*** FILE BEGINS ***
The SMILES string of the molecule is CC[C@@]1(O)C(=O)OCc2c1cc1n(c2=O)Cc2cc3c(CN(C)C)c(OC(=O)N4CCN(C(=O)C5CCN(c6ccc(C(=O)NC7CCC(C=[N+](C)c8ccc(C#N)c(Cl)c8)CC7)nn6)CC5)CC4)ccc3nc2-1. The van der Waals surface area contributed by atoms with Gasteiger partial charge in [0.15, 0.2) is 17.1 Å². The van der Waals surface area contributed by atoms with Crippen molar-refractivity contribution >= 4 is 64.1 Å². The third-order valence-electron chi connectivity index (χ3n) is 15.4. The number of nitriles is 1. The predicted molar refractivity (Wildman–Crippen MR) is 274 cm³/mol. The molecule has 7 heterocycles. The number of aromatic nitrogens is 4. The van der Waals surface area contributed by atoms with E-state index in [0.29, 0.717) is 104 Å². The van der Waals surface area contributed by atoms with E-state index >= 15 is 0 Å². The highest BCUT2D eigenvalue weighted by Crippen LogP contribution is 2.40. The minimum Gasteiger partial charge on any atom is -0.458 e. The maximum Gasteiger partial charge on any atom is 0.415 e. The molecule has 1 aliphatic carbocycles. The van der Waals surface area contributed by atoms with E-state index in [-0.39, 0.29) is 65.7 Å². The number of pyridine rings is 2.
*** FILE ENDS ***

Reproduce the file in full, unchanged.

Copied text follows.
The SMILES string of the molecule is CC[C@@]1(O)C(=O)OCc2c1cc1n(c2=O)Cc2cc3c(CN(C)C)c(OC(=O)N4CCN(C(=O)C5CCN(c6ccc(C(=O)NC7CCC(C=[N+](C)c8ccc(C#N)c(Cl)c8)CC7)nn6)CC5)CC4)ccc3nc2-1. The van der Waals surface area contributed by atoms with Gasteiger partial charge in [0.15, 0.2) is 17.1 Å². The van der Waals surface area contributed by atoms with Crippen molar-refractivity contribution >= 4 is 64.1 Å². The third-order valence-electron chi connectivity index (χ3n) is 15.4. The number of nitriles is 1. The predicted molar refractivity (Wildman–Crippen MR) is 274 cm³/mol. The molecule has 7 heterocycles. The number of aromatic nitrogens is 4. The van der Waals surface area contributed by atoms with E-state index in [0.29, 0.717) is 104 Å². The van der Waals surface area contributed by atoms with E-state index >= 15 is 0 Å². The highest BCUT2D eigenvalue weighted by Crippen LogP contribution is 2.40. The minimum Gasteiger partial charge on any atom is -0.458 e. The maximum Gasteiger partial charge on any atom is 0.415 e. The molecule has 1 aliphatic carbocycles. The van der Waals surface area contributed by atoms with E-state index in [-0.39, 0.29) is 65.7 Å². The number of pyridine rings is 2.